“We worked a lot of years together before she was able to achieve that,” Winckler said. “I just think you just reflect back on all the hard work, all the ups and downs. It’s that journey that makes it so satisfying, really.”

Winckler’s journey started long before this, when he decided early on he wanted to be a coach.

“Even in high school, my intention was to become a high school math teacher and coach,” Winckler said. “I just always enjoyed coaching, and coaches have been real mentors to me in my life and made a big difference in my life, so it’s just a role that I wanted to fulfill myself.”

Track was always a special sport to Winckler, one that deals with individual accountability and desire, skills he said not only matter in sports but in life.

“There’s no one else to pass the ball to in track and field, there’s no helmet to hide behind, there’s no uniform to hide behind. I mean, you are there in your lane and you’re exposing yourself to your competition and to everybody watching that competition. I think it’s the ultimate test of character,” he said. “That to me has made the sport really special.”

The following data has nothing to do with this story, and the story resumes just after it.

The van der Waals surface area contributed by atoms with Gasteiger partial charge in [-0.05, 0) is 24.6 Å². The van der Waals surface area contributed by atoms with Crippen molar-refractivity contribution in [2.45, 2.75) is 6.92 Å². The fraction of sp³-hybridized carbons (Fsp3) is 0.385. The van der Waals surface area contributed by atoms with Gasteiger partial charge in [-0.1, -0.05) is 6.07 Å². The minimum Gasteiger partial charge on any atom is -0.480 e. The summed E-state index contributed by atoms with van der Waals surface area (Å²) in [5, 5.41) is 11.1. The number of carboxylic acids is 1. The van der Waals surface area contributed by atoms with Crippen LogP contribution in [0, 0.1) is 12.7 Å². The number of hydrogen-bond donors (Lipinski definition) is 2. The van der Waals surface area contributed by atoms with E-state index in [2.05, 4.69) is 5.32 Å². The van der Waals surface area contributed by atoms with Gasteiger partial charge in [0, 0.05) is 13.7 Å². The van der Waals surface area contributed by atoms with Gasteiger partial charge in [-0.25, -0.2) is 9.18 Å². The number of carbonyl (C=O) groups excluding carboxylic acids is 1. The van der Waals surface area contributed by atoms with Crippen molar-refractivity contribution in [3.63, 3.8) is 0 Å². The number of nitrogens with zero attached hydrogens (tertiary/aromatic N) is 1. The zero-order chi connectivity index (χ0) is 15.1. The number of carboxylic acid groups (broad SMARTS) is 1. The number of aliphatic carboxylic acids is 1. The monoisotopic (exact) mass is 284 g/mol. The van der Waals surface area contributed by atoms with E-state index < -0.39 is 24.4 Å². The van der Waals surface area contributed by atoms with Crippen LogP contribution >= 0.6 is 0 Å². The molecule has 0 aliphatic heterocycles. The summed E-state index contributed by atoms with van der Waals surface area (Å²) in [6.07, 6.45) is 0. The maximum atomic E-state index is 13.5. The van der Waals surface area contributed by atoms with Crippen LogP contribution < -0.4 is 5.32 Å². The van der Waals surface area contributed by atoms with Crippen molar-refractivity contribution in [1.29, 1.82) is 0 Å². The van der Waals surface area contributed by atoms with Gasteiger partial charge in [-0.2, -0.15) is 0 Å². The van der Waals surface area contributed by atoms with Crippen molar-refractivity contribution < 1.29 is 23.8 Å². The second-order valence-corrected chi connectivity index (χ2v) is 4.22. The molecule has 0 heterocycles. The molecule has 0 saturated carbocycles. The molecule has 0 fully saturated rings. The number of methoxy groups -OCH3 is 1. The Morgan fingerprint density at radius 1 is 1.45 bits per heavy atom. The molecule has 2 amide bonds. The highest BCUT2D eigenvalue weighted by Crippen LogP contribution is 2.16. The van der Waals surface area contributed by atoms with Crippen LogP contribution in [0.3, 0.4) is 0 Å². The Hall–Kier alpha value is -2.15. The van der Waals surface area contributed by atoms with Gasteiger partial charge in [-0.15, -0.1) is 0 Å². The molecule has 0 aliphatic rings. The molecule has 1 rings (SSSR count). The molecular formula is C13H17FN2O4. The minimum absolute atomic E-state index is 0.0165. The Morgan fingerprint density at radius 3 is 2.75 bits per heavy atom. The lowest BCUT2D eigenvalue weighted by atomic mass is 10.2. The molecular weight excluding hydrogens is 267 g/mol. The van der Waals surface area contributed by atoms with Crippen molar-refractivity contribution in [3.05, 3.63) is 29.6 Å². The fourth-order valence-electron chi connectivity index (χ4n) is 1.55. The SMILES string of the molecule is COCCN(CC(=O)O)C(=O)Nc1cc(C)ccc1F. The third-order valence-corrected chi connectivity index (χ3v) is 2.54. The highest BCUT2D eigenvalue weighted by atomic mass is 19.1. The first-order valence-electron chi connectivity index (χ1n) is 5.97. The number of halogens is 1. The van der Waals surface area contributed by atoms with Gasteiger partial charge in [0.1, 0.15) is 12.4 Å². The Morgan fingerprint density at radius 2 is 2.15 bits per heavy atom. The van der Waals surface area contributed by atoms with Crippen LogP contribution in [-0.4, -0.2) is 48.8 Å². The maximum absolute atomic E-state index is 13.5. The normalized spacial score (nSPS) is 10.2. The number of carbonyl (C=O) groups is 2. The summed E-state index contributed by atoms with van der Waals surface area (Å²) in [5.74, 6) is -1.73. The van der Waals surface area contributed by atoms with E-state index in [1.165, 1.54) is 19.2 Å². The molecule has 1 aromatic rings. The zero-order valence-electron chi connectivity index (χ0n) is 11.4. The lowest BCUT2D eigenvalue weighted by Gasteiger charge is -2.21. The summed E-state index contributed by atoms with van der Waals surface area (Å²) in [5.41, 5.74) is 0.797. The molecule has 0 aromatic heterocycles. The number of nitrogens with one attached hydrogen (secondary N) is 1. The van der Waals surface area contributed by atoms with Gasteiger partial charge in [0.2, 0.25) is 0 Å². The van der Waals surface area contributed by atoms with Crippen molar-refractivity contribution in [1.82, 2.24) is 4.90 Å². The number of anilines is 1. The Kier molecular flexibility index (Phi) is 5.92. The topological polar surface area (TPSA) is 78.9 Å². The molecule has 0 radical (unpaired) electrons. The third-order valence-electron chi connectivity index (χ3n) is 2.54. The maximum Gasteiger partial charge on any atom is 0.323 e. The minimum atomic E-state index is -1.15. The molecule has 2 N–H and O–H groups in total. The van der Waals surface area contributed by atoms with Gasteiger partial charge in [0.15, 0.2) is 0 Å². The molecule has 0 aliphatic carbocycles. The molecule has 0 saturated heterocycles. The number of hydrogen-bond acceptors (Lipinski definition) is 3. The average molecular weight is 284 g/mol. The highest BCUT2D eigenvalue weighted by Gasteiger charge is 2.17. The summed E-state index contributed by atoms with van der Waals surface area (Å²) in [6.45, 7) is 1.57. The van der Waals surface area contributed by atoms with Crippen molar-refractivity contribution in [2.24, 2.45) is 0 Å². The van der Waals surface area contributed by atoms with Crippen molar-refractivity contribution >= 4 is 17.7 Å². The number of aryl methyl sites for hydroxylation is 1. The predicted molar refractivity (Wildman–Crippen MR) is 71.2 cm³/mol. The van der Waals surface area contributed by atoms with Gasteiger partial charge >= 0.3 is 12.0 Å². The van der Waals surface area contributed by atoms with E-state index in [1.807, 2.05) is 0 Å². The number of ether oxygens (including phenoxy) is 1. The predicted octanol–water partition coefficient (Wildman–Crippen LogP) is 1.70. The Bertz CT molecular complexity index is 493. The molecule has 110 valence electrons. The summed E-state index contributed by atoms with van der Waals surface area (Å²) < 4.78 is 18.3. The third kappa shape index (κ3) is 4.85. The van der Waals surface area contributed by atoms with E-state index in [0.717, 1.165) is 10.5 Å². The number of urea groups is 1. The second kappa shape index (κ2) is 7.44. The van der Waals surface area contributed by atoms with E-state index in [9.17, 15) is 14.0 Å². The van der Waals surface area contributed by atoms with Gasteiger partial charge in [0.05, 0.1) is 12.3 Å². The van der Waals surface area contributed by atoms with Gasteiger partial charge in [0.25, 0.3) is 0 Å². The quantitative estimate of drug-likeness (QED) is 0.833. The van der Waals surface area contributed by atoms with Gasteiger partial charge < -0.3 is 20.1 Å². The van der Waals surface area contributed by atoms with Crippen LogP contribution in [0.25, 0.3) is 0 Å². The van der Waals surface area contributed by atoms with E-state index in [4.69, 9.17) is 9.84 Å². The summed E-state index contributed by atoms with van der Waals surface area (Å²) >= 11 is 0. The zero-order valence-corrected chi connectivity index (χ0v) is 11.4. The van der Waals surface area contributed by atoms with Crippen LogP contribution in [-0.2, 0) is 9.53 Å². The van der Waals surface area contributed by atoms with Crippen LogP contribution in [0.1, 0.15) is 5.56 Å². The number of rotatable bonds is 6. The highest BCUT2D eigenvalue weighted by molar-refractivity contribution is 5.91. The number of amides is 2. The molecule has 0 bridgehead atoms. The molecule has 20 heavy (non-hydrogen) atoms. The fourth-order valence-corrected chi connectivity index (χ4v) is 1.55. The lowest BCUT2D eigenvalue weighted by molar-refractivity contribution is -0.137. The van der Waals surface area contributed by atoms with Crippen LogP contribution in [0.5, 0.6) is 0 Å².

His first coaching job came when he volunteered as an assistant coach at his alma mater, Seattle Pacific University, one year after graduating. He then became a volunteer assistant at Oregon State University, where he attended graduate school.

Winckler landed his first full-time job as an assistant at Florida State in 1980, where he spent one year as an assistant before becoming head coach. After winning two NCAA National Championships at Florida State, Winckler found a better opportunity to coach at the University of Illinois.

“University of Illinois was a better academic institution, in the sense you could recruit good students here. There were a lot more majors offered, just a much more diverse institution,” Winckler said. “The Big Ten is a great conference, so it just seemed like a good fit for me and my philosophy.”